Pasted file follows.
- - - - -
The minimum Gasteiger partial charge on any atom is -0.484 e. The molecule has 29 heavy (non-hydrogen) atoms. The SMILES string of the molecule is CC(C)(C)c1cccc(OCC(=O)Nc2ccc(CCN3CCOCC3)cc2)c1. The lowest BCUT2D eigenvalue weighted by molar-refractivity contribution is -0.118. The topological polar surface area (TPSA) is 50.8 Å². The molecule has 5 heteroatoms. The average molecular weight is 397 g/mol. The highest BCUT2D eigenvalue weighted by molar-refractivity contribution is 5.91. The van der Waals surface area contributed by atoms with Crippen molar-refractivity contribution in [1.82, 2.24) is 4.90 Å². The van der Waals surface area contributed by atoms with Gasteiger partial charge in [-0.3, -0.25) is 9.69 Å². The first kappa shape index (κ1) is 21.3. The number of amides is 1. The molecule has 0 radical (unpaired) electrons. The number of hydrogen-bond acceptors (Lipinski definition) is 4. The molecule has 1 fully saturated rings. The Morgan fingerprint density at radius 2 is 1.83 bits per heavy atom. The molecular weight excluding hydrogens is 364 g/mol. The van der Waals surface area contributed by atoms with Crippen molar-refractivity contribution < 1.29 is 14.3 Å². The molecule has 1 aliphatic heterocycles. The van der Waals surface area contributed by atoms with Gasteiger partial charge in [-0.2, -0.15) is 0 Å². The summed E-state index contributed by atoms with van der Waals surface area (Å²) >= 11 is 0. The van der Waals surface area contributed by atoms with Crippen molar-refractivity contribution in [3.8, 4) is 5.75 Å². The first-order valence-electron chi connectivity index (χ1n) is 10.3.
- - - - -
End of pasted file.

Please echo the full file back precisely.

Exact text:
The minimum Gasteiger partial charge on any atom is -0.484 e. The molecule has 29 heavy (non-hydrogen) atoms. The SMILES string of the molecule is CC(C)(C)c1cccc(OCC(=O)Nc2ccc(CCN3CCOCC3)cc2)c1. The lowest BCUT2D eigenvalue weighted by molar-refractivity contribution is -0.118. The topological polar surface area (TPSA) is 50.8 Å². The molecule has 5 heteroatoms. The average molecular weight is 397 g/mol. The highest BCUT2D eigenvalue weighted by molar-refractivity contribution is 5.91. The van der Waals surface area contributed by atoms with Crippen molar-refractivity contribution in [1.82, 2.24) is 4.90 Å². The van der Waals surface area contributed by atoms with Gasteiger partial charge in [-0.3, -0.25) is 9.69 Å². The first kappa shape index (κ1) is 21.3. The number of amides is 1. The molecule has 0 radical (unpaired) electrons. The number of hydrogen-bond acceptors (Lipinski definition) is 4. The molecule has 1 fully saturated rings. The Morgan fingerprint density at radius 2 is 1.83 bits per heavy atom. The molecular weight excluding hydrogens is 364 g/mol. The van der Waals surface area contributed by atoms with Crippen molar-refractivity contribution < 1.29 is 14.3 Å². The molecule has 1 aliphatic heterocycles. The van der Waals surface area contributed by atoms with Gasteiger partial charge in [-0.2, -0.15) is 0 Å². The summed E-state index contributed by atoms with van der Waals surface area (Å²) >= 11 is 0. The van der Waals surface area contributed by atoms with Crippen molar-refractivity contribution in [3.8, 4) is 5.75 Å². The first-order valence-electron chi connectivity index (χ1n) is 10.3.